PAX

NAME
SYNOPSIS
DESCRIPTION
DIAGNOSTICS
EXAMPLES
SEE ALSO
BUGS

Nokia nmake 12 PAX(1)

NAME

pax − portable archive interchange

SYNOPSIS

pax [ −r ] [ −v ] [ −f archive ] [ −s /old/new/[glpsu] ] [ −z base ] [ pattern ... ]

pax −w [ −a ] [ −v ] [ −f archive ] [ −s /old/new/[glpsu] ] [ −x format ] [ −z base ] [ pathname ... ]

pax −rw [ −v ] [ −s /old/new/[glpsu] ] [ pathname ... ] directory

DESCRIPTION

pax reads and writes archive files in various formats. There are four operation modes controlled by combinations of the −r and −w options.

pax −w writes the files and directories named by the pathname arguments to the standard output together with pathname and status information. A directory pathname argument refers to the files and (recursively) subdirectories of that directory. If no pathname arguments are given then the standard input is read to get a list of pathnames to copy, one pathname per line. In this case only those pathnames appearing on the standard input are copied.

pax −r reads files from the standard input that is assumed to be the result of a previous pax −w command. Only files with names that match any of the pattern arguments are selected. A pattern is given in the name-generating notation of sh(1), except that the / character is also matched. The default if no pattern is given is *, which selects all files. The selected files are conditionally created and copied relative to the current directory tree, subject to the options described below. By default the owner and group of selected files will be that of the current user, and the permissions and modify times will be the same as those in the archive. If the −r option is omitted then a table of contents of the selected files is listed on the standard output.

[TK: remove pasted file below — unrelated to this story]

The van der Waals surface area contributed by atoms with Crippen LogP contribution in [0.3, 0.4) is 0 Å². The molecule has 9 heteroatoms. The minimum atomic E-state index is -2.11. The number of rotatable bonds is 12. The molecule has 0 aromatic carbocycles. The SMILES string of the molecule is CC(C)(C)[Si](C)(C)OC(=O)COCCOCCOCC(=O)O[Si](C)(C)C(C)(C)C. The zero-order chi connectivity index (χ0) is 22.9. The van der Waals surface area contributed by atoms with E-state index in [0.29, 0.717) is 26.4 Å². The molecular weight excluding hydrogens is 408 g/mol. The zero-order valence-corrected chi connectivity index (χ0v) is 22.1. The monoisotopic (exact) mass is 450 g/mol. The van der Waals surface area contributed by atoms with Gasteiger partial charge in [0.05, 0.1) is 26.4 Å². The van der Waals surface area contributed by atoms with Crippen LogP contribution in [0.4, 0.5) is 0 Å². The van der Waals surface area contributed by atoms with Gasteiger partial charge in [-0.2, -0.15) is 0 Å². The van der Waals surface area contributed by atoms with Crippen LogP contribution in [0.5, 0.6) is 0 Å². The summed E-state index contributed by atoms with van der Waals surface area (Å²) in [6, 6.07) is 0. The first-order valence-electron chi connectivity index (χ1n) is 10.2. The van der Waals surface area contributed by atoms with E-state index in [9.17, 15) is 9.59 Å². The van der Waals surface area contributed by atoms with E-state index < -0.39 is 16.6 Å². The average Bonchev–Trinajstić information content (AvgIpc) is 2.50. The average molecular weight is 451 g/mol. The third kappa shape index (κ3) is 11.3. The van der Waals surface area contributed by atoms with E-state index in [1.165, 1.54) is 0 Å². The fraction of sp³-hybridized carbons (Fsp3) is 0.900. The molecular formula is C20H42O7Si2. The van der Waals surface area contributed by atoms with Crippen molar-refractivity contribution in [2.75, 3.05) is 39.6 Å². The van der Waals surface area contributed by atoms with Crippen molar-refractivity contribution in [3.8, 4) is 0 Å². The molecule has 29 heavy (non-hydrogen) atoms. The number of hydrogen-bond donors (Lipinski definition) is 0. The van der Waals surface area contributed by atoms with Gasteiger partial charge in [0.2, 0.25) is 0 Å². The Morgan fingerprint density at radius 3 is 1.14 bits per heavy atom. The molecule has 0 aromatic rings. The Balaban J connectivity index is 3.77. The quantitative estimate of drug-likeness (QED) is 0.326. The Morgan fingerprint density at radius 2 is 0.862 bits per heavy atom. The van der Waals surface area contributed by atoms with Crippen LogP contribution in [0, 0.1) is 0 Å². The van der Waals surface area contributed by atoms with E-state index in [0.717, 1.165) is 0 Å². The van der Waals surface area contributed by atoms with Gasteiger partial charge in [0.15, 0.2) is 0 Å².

pax −rw reads the files and directories named in the pathname arguments and copies them to the destination directory. A directory pathname argument refers to the files and (recursively) subdirectories of that directory. If no pathname arguments are given then the standard input is read to get a list of pathnames to copy, one pathname per line. In this case only those pathnames appearing on the standard input are copied. directory must exist before the copy.

The standard archive formats are automatically detected on input. The default output archive format is implementation defined, but may be overridden by the −x option described below. pax archives may be concatenated to combine multiple volumes on a single tape or file. This is accomplished by forcing any format prescribed pad data to be null bytes. Hard links are not maintained between volumes, and delta and base archives cannot be multi-volume.